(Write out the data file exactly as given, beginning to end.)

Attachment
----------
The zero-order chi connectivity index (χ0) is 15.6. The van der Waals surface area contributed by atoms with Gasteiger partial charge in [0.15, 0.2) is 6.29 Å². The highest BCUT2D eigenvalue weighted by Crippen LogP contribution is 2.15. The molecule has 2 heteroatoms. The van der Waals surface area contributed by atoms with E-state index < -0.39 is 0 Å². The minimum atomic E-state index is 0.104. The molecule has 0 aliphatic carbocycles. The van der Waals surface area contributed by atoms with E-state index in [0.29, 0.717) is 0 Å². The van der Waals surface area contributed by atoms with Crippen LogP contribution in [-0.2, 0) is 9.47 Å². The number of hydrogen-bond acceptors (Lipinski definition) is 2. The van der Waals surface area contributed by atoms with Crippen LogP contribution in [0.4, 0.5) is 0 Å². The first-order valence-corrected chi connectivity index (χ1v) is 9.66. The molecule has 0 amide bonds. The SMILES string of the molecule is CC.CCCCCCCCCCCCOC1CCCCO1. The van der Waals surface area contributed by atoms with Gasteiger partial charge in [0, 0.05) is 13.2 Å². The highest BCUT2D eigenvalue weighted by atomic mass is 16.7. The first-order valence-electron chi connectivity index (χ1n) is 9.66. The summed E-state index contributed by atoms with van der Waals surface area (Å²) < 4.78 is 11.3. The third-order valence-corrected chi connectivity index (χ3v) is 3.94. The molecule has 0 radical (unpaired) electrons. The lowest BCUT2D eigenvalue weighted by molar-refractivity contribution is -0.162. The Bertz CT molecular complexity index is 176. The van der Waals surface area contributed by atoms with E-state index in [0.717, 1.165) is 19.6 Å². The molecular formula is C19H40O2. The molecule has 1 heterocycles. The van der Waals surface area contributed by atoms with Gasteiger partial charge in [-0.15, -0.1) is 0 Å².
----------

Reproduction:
The zero-order chi connectivity index (χ0) is 15.6. The van der Waals surface area contributed by atoms with Gasteiger partial charge in [0.15, 0.2) is 6.29 Å². The highest BCUT2D eigenvalue weighted by Crippen LogP contribution is 2.15. The molecule has 2 heteroatoms. The van der Waals surface area contributed by atoms with E-state index < -0.39 is 0 Å². The minimum atomic E-state index is 0.104. The molecule has 0 aliphatic carbocycles. The van der Waals surface area contributed by atoms with E-state index in [0.29, 0.717) is 0 Å². The van der Waals surface area contributed by atoms with Crippen LogP contribution in [-0.2, 0) is 9.47 Å². The number of hydrogen-bond acceptors (Lipinski definition) is 2. The van der Waals surface area contributed by atoms with Crippen LogP contribution in [0.4, 0.5) is 0 Å². The first-order valence-corrected chi connectivity index (χ1v) is 9.66. The molecule has 0 amide bonds. The SMILES string of the molecule is CC.CCCCCCCCCCCCOC1CCCCO1. The van der Waals surface area contributed by atoms with Gasteiger partial charge in [0, 0.05) is 13.2 Å². The highest BCUT2D eigenvalue weighted by atomic mass is 16.7. The first-order valence-electron chi connectivity index (χ1n) is 9.66. The summed E-state index contributed by atoms with van der Waals surface area (Å²) < 4.78 is 11.3. The third-order valence-corrected chi connectivity index (χ3v) is 3.94. The molecule has 0 radical (unpaired) electrons. The lowest BCUT2D eigenvalue weighted by molar-refractivity contribution is -0.162. The Bertz CT molecular complexity index is 176. The van der Waals surface area contributed by atoms with E-state index in [0.717, 1.165) is 19.6 Å². The molecular formula is C19H40O2. The molecule has 1 heterocycles. The van der Waals surface area contributed by atoms with Gasteiger partial charge in [-0.15, -0.1) is 0 Å².